No one expected right-hander Allan Winans to perform like Spencer Strider. The Braves could have used an adequate start from Winans against the Mets on Thursday. Then they at least would have a temporary solution for their beleaguered rotation. Instead, the Mets beat up Winans while securing the series victory Thursday at Truist Park.

Braves pitching hasn’t reached the crisis stage yet. It’s much too early for that. But there’s no easy answer for how to replace the hole left by Strider, who could be in line for Tommy John elbow surgery. Winans got the first crack at it and faltered while surrendering six earned runs over five innings in the 16-4 loss.

The Braves could have skipped Winans in the rotation after a bad weather forecast postponed Wednesday’s game. They decided to give him and the other starters another day of rest. Maybe that will benefit the Braves later. But the immediate outcomes were a non-competitive start by Winans, another loss to the Mets and a continued search for another reliable starter.

“Our eye is always going to be on the long haul here, the long season,” Braves manager Brian Snitker said. “We’ve done it for as long as I’ve been here. You have to look ahead.”

The Braves sent Winans back to Triple-A Gwinnett following the game. They’ll try someone else when they next need a starter. Dylan Dodd was the scheduled starter for Gwinnett on Thursday night, followed by Darius Vines and Bryce Elder.

Said Snitker: “We’re going to have to figure out a way. We’ve got a big hole to fill, and it’s probably going to be done by a number of different people for now. Hopefully, at some point we get settled in to that fifth spot in the rotation.”

Elder should get a long look, eventually. He was an All-Star in 2023 and has a 2.61 ERA through two starts for Gwinnett this season. The Braves could scratch Elder from his next start for Gwinnett if they want him to take the next turn in the rotation for them Tuesday.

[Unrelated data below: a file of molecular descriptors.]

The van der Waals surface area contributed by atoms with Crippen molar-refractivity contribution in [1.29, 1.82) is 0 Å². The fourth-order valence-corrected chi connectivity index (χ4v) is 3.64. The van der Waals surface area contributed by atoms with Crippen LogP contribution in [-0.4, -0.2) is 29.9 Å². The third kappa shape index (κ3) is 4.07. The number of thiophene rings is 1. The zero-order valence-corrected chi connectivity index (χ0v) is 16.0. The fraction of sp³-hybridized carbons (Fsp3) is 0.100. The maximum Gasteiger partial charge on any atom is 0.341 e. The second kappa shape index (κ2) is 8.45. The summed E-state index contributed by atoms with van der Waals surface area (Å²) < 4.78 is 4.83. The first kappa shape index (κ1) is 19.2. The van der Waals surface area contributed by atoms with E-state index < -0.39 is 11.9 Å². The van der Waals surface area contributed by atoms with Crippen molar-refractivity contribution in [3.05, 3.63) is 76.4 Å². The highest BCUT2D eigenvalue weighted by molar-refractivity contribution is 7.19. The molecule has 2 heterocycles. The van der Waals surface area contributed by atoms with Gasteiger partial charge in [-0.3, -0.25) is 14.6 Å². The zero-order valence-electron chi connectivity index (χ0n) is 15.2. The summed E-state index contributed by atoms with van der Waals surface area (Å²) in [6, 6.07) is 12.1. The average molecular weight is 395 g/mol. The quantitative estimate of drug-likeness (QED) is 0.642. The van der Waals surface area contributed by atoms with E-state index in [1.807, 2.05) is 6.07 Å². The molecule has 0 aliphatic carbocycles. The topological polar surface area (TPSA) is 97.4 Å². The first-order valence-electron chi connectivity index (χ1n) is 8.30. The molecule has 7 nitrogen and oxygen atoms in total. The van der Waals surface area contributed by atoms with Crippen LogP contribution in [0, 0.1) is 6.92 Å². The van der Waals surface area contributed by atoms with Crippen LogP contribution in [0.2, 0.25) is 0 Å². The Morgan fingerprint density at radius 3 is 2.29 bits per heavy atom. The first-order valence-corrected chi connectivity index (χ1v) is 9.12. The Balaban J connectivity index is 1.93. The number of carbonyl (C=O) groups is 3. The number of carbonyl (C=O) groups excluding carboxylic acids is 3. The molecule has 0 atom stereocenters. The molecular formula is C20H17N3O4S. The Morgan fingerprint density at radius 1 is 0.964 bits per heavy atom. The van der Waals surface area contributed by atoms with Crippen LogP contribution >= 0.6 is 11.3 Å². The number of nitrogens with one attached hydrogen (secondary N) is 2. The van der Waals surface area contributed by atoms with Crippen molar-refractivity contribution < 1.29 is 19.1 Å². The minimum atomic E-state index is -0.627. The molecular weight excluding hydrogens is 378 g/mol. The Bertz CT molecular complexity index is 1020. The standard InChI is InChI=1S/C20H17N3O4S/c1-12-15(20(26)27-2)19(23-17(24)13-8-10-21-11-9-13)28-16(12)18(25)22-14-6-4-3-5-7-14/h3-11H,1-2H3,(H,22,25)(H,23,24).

The fifth starter won’t matter so much if the Braves hit like usual and the veteran pitchers perform as expected. The batters usually do their part, but so far, No. 2 starter Max Fried isn’t. Charlie Morton got beat up in his last turn. It’s a long season, but a good start from Winans would have calmed the rough waters for Braves pitching.

He couldn’t do it. The defense did Winans no favors. Also, he hadn’t pitched in a game since April 2 for Gwinnett. The circumstances weren’t in his favor. That’s another reason why it felt as if the Braves were willing to take a loss in this game for potential long-term benefits.

It was a short stay in the big leagues for Winans, who has allowed six or more earned runs in three of seven career starts. New York scored a run in the first after Austin Riley couldn’t handle a sharp grounder for an infield hit and Starling Marte scored on Adam Duvall’s wayward throw to the plate. The Mets tallied two unearned runs in the second and then scored four runs on three consecutive hits for extra bases in the third.

The Braves can absorb one or two bad starts from their pitchers during each turn of the rotation. They score enough runs to win those type of games more often than most teams. The Braves did that in both of Fried’s poor outings. They nearly did it to the Mets on Monday.

The Braves couldn’t generate enough offense to get out of the 7-0 hole Thursday. They didn’t get a hit against lefty Jose Quintana until Matt Olson tripled with two outs in the fourth. The odds for a trademark rally plummeted when the Mets scored three unearned runs in the seventh following Riley’s error. The Braves surrendered by sending out position player Luis Guillorme to pitch the ninth; he gave up a grand slam to pinch hitter Tyrone Taylor.

After the loss, the Braves headed to Miami for a three-game series. Fried is set to start the opener Friday. The Marlins began Thursday with the worst record in the majors (2-11) while scoring 3.62 runs per game. It would seem to be a good time for Fried to get right.

I figured Fried wouldn’t have poor starts in back-to-back outings. That hadn’t happened since he became an established starter. Three bad starts in a row seems out of the question considering Fried’s track record. He has to be better, right?

“I hope and I kind of feel that,” Snitker said. “I’ve been with Max too long now (and) that guy has been too good to not feel that way, that he’s just an outing away from just getting on a nice run and being one of the elite pitchers in our game.”

Strider fits that bill. He likely won’t pitch for the Braves again this season. Winans didn’t do enough as a fill-in to get another chance. The Braves eventually need to find someone who can hold down that spot and for Fried to get back to being Fried.

If those things don’t happen relatively soon, then their pitching will become a crisis.